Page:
Three Recommendations for Schools in Our Region
What will our communities be like in November of 2024, at the time of the next US Presidential election? And what will happen in January of 2025, when Congress again convenes to certify ballots of the Electoral College? We can imagine a mixture of hope and worry. We can imagine people coming together, as well as painful divisions.
The “Strong Schools Dialogue Series” began with such questions and visions in mind. These spring 2022 gatherings brought together Vermont and New Hampshire educators to consider what school communities can do to remain healthy and strong in a time of polarization.
Participants included a diverse array of educators: teachers from the primary grades through high school; school principals, deans and other administrators; independent and public school faculty; staff from the VT Agency of Education and school support organizations. We had three goals:
- Solidarity among educators committed to strong school communities in a time of polarization.
- Strategies – old and new – for increasing trust and mutual understanding among school community members.
- Strategies – old and new – for increasing accountability to healthy, democratic community norms.
Our work included school visits and conversations with students and teachers. Much of our focus was on how to support discussions that increase trust and mutual understanding, while not shying away from hard topics and disagreements.
Across our region, educators remark that such discussions are getting more and more difficult to conduct in classrooms – not to mention school board meetings where respectful discussion can be even harder to find. Nevertheless, educators must not turn away from dialogue as an essential tool of our trade: a way to learn, a way to demonstrate knowledge, and a way to build a healthy community. Even though it is getting more difficult, schools must commit to face-to-face discussions as a way to teach, learn and solve problems.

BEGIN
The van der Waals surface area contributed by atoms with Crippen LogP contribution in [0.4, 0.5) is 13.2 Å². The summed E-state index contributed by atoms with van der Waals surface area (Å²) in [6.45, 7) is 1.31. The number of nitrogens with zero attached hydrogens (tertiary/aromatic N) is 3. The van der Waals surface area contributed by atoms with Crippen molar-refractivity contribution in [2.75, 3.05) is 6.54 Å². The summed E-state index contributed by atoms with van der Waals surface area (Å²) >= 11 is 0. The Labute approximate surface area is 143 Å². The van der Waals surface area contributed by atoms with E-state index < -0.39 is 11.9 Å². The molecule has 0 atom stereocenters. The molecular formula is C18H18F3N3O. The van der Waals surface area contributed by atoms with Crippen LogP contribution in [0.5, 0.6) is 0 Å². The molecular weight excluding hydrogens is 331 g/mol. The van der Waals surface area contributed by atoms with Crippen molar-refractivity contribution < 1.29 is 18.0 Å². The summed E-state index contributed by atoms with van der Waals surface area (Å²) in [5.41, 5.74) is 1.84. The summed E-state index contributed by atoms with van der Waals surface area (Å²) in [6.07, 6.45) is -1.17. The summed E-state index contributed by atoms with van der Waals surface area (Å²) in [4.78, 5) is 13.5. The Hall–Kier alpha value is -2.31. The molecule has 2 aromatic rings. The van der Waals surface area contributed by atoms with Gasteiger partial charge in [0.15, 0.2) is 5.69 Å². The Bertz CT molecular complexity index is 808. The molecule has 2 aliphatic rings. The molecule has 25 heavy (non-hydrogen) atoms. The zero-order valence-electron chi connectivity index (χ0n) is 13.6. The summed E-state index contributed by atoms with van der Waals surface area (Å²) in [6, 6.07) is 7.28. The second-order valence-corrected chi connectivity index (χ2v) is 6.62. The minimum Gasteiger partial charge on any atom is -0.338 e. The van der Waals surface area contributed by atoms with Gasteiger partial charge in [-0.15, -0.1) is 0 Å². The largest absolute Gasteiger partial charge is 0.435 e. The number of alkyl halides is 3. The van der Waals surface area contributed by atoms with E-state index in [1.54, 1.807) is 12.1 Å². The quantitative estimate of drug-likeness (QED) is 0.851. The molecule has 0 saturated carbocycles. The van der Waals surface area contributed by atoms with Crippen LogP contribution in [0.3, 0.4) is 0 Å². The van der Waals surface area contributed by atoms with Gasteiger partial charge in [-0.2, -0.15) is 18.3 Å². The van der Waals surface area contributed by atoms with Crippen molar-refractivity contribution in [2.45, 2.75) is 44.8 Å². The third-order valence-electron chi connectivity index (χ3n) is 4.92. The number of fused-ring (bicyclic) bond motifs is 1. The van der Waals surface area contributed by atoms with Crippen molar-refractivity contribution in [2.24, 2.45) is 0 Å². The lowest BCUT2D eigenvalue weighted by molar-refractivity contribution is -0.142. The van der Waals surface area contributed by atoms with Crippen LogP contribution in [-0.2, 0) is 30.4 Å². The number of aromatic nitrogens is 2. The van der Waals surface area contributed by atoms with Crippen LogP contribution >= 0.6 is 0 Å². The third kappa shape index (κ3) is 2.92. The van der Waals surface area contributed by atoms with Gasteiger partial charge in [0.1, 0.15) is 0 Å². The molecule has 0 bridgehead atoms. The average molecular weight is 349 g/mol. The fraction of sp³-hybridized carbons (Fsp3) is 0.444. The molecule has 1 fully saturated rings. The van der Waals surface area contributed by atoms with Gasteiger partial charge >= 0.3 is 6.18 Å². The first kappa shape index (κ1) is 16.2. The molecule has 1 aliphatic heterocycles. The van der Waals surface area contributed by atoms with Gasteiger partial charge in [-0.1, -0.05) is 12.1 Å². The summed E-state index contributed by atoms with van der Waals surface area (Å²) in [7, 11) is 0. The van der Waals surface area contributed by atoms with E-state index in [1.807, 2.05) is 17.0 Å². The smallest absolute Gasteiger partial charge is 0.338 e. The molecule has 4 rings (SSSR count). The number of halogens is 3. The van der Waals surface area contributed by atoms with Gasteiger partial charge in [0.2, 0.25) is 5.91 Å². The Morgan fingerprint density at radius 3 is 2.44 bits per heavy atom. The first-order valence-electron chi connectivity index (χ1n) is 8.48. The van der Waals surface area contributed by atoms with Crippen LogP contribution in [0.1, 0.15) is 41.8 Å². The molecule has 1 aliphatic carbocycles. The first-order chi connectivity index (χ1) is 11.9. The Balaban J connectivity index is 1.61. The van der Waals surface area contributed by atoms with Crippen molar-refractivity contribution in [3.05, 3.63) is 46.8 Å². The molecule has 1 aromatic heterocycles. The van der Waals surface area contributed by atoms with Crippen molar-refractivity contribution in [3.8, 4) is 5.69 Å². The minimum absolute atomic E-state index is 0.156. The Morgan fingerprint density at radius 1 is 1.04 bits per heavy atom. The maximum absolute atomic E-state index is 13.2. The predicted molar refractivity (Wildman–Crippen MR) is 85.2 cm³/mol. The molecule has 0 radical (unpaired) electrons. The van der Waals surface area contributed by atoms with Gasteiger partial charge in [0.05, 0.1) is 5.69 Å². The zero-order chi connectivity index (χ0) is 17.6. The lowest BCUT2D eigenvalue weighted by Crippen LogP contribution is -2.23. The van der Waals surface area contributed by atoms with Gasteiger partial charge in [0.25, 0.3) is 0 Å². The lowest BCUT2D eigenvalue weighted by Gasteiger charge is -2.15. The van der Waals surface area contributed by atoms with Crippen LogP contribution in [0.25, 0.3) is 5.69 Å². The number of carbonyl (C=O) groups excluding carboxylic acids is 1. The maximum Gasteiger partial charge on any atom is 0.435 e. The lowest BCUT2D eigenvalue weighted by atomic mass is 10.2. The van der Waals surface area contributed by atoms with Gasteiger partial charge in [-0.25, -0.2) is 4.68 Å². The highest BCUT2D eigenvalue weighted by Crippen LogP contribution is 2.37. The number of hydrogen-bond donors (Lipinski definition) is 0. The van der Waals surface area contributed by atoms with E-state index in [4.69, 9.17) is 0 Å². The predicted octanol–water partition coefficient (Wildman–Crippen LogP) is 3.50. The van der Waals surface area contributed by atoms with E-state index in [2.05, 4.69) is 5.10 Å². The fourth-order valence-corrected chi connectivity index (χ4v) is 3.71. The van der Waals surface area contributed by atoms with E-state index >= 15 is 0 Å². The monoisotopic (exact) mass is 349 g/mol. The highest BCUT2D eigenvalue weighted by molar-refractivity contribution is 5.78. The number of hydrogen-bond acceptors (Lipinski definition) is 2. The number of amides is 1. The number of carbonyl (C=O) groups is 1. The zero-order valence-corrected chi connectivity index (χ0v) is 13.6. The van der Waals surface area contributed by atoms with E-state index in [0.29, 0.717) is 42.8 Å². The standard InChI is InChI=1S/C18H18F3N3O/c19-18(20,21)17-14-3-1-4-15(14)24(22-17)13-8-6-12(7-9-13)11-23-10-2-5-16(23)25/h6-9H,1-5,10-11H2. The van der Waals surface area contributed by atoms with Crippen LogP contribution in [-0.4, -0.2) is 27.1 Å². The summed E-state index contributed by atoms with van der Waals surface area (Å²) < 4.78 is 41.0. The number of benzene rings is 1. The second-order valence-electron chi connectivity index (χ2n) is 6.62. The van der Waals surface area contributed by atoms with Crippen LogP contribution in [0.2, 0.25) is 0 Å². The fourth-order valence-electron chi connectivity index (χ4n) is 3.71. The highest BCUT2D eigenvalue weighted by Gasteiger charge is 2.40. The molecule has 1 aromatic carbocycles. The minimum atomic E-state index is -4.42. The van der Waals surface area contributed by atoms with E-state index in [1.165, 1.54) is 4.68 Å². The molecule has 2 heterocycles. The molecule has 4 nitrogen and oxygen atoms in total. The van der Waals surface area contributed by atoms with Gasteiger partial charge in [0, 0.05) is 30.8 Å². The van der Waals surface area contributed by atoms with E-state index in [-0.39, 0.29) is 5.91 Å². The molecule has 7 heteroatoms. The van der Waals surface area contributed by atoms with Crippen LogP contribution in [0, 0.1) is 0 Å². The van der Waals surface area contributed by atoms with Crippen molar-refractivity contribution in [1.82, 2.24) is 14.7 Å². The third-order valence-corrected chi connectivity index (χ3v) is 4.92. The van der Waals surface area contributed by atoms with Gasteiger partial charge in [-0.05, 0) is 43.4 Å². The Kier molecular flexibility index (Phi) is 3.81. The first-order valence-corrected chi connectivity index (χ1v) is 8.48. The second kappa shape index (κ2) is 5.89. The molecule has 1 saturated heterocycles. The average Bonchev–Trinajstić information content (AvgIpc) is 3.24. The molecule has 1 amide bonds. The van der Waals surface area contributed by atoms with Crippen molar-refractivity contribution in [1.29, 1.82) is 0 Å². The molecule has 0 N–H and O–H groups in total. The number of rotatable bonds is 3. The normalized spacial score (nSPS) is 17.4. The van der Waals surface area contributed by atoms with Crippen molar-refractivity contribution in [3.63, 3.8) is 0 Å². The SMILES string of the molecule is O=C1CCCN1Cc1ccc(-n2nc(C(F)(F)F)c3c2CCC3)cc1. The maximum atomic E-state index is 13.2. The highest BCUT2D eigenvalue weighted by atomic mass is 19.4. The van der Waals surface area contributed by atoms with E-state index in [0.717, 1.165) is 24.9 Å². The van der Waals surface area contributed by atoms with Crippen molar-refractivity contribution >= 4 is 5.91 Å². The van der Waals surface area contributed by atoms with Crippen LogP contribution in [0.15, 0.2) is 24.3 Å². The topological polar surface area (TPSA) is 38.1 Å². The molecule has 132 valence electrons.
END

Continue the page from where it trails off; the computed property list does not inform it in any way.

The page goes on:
Schools that have capacity for respectful discussion about important topics will remain strong school communities in the years to come. With this in mind, the participants of our dialogue series would like to share three recommendations for school communities to consider as school year 21-22 draws to a close and future planning gets underway.
RECOMMENDATION #1: SCHOOL-WIDE DISCUSSION NORMS
We met with students and educators who routinely mentioned the value of school-wide norms for classroom discussions. Norms – also sometimes called agreements – are guidelines for how to have discussions in any number of settings: from science class to social studies, from elementary to upper grades, from student forums to faculty meetings. While some teachers’ individual classrooms may have particular rules for discussion, there is special value in school-wide, common expectations when it comes to creating a climate of trust and accountability. We heard from 9th graders who referred to discussion norms they learned in 7th grade, and from an AP English Teacher who used the same norms in upper level high school classes. Based on what we heard, and on our own sense of what is needed, we have created some sample school-wide discussion norms. Drawing from the Vermont State motto, we call them the Freedom & Unity Discussion Norms. These guidelines can be adapted to any context. Please have a look! If you’d like to discuss how to begin cultivating school-wide discussion norms, or to discuss how to build upon the foundation you have in place, please reach out!